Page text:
DNS A record – everything you need to know

If you don’t want to waste time and read the 50+ pages of DNS A record’s RFC 1035, you came to the right place. Here we will show you everything you need to know about this DNS record in brief. 

DNS explained in seconds

From the users’ perspective, you want an easy way to get to the websites on the internet. You simply type the domain name, and you are not worried at all about how to get to the web hosting that has the information for the domain you required. 

Why do you need a DNS A record?

From the backend, your request will search the answer of where actually is located the domain name in the domain space. Requests will follow to the root server, who will send to the TLD server, that you will get directed to the authoritative name server for the domain, and finally, your device will ask the last stop, the authoritative name server for the IP address of the web hosting, get it and open the site. 

The last step, where the IP address is requested, is where the A record comes in. 

DNS A record 

DNS A record is a DNS resource record that has the task to link the domain name to an IP address (IPv4). When a user desires to visit a website, its browser will need to get exactly the A record to know where the site is hosted and access it. 

The IPv4 address inside the A record is a 32 bit one that has 4 combinations of numbers and looks like this: 

One host can have multiple A records. That way, a request for a domain name can lead to different locations for the purposes of faster DNS resolving, load balancing, and redundancy. 

To add A records, you will need to be able to manage your domain name and create a DNS Master Zone. Inside it, you can add them with the domain name and the IP addresses. 

A record dissected

One A record will have the following pieces of information inside:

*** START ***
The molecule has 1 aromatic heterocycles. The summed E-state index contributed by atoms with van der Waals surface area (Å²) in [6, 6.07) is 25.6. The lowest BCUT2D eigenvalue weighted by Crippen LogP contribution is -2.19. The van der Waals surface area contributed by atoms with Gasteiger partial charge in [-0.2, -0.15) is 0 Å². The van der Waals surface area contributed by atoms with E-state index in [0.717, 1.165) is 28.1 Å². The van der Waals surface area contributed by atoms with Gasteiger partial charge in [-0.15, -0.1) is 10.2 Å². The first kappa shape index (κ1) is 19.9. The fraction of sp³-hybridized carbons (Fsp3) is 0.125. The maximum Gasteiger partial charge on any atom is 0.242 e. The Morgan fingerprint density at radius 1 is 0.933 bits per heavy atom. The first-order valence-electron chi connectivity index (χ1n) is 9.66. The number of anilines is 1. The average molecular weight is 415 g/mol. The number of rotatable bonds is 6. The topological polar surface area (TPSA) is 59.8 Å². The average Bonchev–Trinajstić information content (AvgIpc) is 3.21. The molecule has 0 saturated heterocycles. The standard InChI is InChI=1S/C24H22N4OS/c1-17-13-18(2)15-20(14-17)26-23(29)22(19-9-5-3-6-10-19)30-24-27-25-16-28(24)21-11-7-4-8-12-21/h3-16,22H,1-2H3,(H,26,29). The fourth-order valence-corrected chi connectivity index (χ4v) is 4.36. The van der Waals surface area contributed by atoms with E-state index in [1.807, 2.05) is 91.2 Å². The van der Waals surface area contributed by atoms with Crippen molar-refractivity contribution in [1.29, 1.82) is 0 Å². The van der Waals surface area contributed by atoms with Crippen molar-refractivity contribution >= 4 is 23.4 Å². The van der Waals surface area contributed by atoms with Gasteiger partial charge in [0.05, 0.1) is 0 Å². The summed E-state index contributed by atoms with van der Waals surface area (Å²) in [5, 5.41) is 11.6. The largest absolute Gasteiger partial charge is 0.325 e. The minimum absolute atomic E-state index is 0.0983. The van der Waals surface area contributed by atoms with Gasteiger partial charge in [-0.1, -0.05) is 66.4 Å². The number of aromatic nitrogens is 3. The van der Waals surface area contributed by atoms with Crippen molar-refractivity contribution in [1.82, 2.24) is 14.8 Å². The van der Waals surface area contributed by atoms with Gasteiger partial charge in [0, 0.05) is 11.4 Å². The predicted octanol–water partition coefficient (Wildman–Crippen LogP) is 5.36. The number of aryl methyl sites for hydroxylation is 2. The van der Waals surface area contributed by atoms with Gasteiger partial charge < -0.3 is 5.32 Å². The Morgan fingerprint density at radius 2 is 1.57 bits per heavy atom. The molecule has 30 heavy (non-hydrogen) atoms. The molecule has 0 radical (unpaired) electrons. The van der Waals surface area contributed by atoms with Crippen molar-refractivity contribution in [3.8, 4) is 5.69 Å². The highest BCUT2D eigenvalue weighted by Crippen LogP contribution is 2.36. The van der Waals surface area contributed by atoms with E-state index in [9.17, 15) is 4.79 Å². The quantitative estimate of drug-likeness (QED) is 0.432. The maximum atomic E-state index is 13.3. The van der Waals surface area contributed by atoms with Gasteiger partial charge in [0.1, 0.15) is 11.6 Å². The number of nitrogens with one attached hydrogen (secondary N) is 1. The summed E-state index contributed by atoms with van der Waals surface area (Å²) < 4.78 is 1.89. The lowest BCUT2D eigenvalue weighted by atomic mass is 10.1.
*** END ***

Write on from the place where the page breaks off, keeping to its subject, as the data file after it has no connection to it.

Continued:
• Host: That will be the hostname like yourdomain.com. You can have multiple A records for that host.
  • Type: A, defining the type of DNS record. 
  • To: Here, it will be the IPv4 address of the host written above. Example You put just a single IPv4 address in this field. If your domain is available on multiple IP addresses, you will need to add multiple A records.
  • TTL: Time to live for the DNS record in seconds. It indicates for how long the data is valid before a new query should be made. 

How to see an A record?

You can’t simply see it in your browser, but there are very easy ways to check it, no matter your computer’s OS. 

Windows 10 users

Open the Command Prompt by pressing “Windows key + R”, and inside the Run, write “cmd”. Press the Enter button, and it will open. 

Inside the Command Prompt, write:

nslookup yourdomain.com

You will get the A record for the domain, where you can see the IPv4 address and TTL value. 

*replace yourdomain.com with the domain you prefer

macOS and Linux (Ubuntu, Debian, Linux Mint, etc.)

Open the Terminal. On macOS, it is inside the Applications; on Linux is usually in the System application. 

Type the following: 

dig yourdomain.com

Among other information, you will see the IP address of the domain and TTL. 

*replace yourdomain.com with the domain you prefer

Here you can learn more about the most popular DNS hosting providers!


From this article, you need to remember that the A record maps a domain name to an IP address (IPv4). You can have multiple A records for the same domain, and you can create them inside the Master zone (Primary zone).

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